Since the Mid-1990s in California, Income Growth Has Been Confined to a Small Group of Counties

Economic opportunity is not evenly spread across California’s counties, and access to such opportunity is becoming more and more limited. The most recent Internal Revenue Service (IRS) data show that between 1995 and 2013, after adjusting for inflation, income growth was concentrated mostly in the San Francisco Bay Area, with some other coastal counties and the leisure grounds of the well-to-do, located inland from the Bay, also seeing appreciable growth.

Meanwhile, as the map below of the data illustrates, most of California’s other counties saw little to no growth in income. The Bay Area’s lead over the rest of California in average county incomes was not so wide in 1995. But the income growth that occurred in California between 1995 and 2013 happened primarily in the Bay Area.

 

The Legislative Analyst’s Office (LAO) recently blogged on a related point, noting that between 2011 and 2013, while many higher-income households migrated into expensive coastal metro areas, many lower-income households moved inland from these same metro areas. What this and the income data mapped above show is that wealthier families are concentrating into certain parts of California.

So why is this a problem? The greater Bay Area — including Silicon Valley — is clearly an economically dynamic area. Why doesn’t anyone who wants to be a part of that environment just move to the area?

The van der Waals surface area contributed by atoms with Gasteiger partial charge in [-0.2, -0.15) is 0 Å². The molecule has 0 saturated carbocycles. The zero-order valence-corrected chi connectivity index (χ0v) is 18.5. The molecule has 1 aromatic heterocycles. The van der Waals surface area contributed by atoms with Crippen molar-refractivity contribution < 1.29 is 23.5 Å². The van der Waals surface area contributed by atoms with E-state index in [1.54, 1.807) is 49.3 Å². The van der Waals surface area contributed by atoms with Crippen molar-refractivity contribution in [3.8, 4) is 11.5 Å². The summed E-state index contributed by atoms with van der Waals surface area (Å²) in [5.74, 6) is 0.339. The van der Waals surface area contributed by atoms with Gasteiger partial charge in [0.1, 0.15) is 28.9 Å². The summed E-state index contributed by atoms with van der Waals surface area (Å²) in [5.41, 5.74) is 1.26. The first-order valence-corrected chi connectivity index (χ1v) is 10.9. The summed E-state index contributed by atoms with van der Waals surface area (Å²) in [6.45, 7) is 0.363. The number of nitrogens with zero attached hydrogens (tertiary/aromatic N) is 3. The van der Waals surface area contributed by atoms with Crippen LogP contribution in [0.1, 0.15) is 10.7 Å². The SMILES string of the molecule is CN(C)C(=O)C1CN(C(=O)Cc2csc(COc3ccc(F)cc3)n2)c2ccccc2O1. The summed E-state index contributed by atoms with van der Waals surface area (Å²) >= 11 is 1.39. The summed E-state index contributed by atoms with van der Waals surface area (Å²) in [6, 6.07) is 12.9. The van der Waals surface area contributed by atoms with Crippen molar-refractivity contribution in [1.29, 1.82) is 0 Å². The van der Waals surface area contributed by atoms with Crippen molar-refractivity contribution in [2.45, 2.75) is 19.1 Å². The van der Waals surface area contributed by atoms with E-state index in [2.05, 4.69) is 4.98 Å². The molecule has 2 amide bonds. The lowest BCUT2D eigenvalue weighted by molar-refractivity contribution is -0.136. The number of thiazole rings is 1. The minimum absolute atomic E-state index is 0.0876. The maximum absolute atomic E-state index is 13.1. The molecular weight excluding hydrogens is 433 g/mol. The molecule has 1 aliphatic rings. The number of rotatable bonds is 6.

Well, generally they’ve been priced out. Furthermore, current Budget Center board member Jed Kolko explained in 2013 that when Californians move, it’s housing costs that matter the most.

Unfortunately, moving to a more affordable area doesn’t necessarily improve someone’s economic opportunities. As we reported earlier this year, unemployment varies substantially across California regions, with most counties lagging far behind Bay Area counties’ strong recovery.

Notably, Chang-Tai Hsieh and Enrico Moretti at the University of Chicago and the University of California, Berkeley, respectively, found earlier this year that between 1964 and 2009 the constrained housing supply in highly productive cities like New York, San Francisco, and San Jose limited the whole country’s economic growth by preventing more workers from accessing the job opportunities in those areas.

The rising tide for the rich is not in fact lifting all boats.

But it doesn’t have to be this way. Hsieh and Moretti concluded that loosening land-use regulations to increase the supply of housing “would raise income and welfare of all US workers.” Alternatively, they suggest that developing public transportation networks between low- and high-wage localities could expand job opportunities while evening out wage growth. This alternative is also helpful given that not everyone can or wants to squeeze into just a few large cities like San Francisco and New York.

As economist Paul Krugman recently wrote, “Rising demand for urban living by the elite could be met largely by increasing supply. There is still room to build, even in New York, especially upward. […] The good news is that this is an issue over which local governments have a lot of influence. New York City can’t do much if anything about soaring inequality of incomes, but it could do a lot to increase the supply of housing, and thereby ensure that the inward migration of the elite doesn’t drive out everyone else.”

— William Chen